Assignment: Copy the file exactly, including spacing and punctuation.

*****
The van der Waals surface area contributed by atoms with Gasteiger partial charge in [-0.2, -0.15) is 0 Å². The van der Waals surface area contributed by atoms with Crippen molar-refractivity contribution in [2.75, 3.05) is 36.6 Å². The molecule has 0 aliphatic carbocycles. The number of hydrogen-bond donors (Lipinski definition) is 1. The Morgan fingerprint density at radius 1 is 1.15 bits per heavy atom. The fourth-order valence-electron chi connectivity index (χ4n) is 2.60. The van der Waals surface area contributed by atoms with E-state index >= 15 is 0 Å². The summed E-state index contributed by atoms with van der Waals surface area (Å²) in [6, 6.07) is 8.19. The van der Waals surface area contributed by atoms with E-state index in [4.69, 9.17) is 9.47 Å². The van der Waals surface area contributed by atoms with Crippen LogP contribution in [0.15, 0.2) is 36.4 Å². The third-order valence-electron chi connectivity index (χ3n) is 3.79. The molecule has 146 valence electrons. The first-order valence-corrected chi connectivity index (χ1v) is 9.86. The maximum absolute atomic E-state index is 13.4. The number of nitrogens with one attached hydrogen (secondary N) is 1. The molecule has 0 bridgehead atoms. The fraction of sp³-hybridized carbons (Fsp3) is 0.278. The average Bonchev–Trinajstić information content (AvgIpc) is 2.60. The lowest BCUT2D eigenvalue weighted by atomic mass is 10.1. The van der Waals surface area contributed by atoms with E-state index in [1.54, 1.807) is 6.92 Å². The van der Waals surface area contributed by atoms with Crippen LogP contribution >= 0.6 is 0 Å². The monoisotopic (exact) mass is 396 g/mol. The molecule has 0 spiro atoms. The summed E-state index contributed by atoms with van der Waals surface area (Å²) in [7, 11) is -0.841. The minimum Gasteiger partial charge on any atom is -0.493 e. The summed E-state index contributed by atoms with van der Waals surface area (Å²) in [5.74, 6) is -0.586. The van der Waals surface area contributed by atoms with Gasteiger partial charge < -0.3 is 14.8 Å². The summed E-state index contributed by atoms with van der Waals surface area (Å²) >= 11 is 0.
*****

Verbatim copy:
The van der Waals surface area contributed by atoms with Gasteiger partial charge in [-0.2, -0.15) is 0 Å². The van der Waals surface area contributed by atoms with Crippen molar-refractivity contribution in [2.75, 3.05) is 36.6 Å². The molecule has 0 aliphatic carbocycles. The number of hydrogen-bond donors (Lipinski definition) is 1. The Morgan fingerprint density at radius 1 is 1.15 bits per heavy atom. The fourth-order valence-electron chi connectivity index (χ4n) is 2.60. The van der Waals surface area contributed by atoms with E-state index >= 15 is 0 Å². The summed E-state index contributed by atoms with van der Waals surface area (Å²) in [6, 6.07) is 8.19. The van der Waals surface area contributed by atoms with E-state index in [4.69, 9.17) is 9.47 Å². The van der Waals surface area contributed by atoms with Crippen LogP contribution in [0.15, 0.2) is 36.4 Å². The third-order valence-electron chi connectivity index (χ3n) is 3.79. The molecule has 146 valence electrons. The first-order valence-corrected chi connectivity index (χ1v) is 9.86. The maximum absolute atomic E-state index is 13.4. The number of nitrogens with one attached hydrogen (secondary N) is 1. The molecule has 0 bridgehead atoms. The fraction of sp³-hybridized carbons (Fsp3) is 0.278. The average Bonchev–Trinajstić information content (AvgIpc) is 2.60. The lowest BCUT2D eigenvalue weighted by atomic mass is 10.1. The van der Waals surface area contributed by atoms with E-state index in [1.54, 1.807) is 6.92 Å². The van der Waals surface area contributed by atoms with Crippen LogP contribution >= 0.6 is 0 Å². The monoisotopic (exact) mass is 396 g/mol. The molecule has 0 spiro atoms. The summed E-state index contributed by atoms with van der Waals surface area (Å²) in [7, 11) is -0.841. The minimum Gasteiger partial charge on any atom is -0.493 e. The summed E-state index contributed by atoms with van der Waals surface area (Å²) in [5.74, 6) is -0.586. The van der Waals surface area contributed by atoms with Gasteiger partial charge < -0.3 is 14.8 Å². The summed E-state index contributed by atoms with van der Waals surface area (Å²) >= 11 is 0.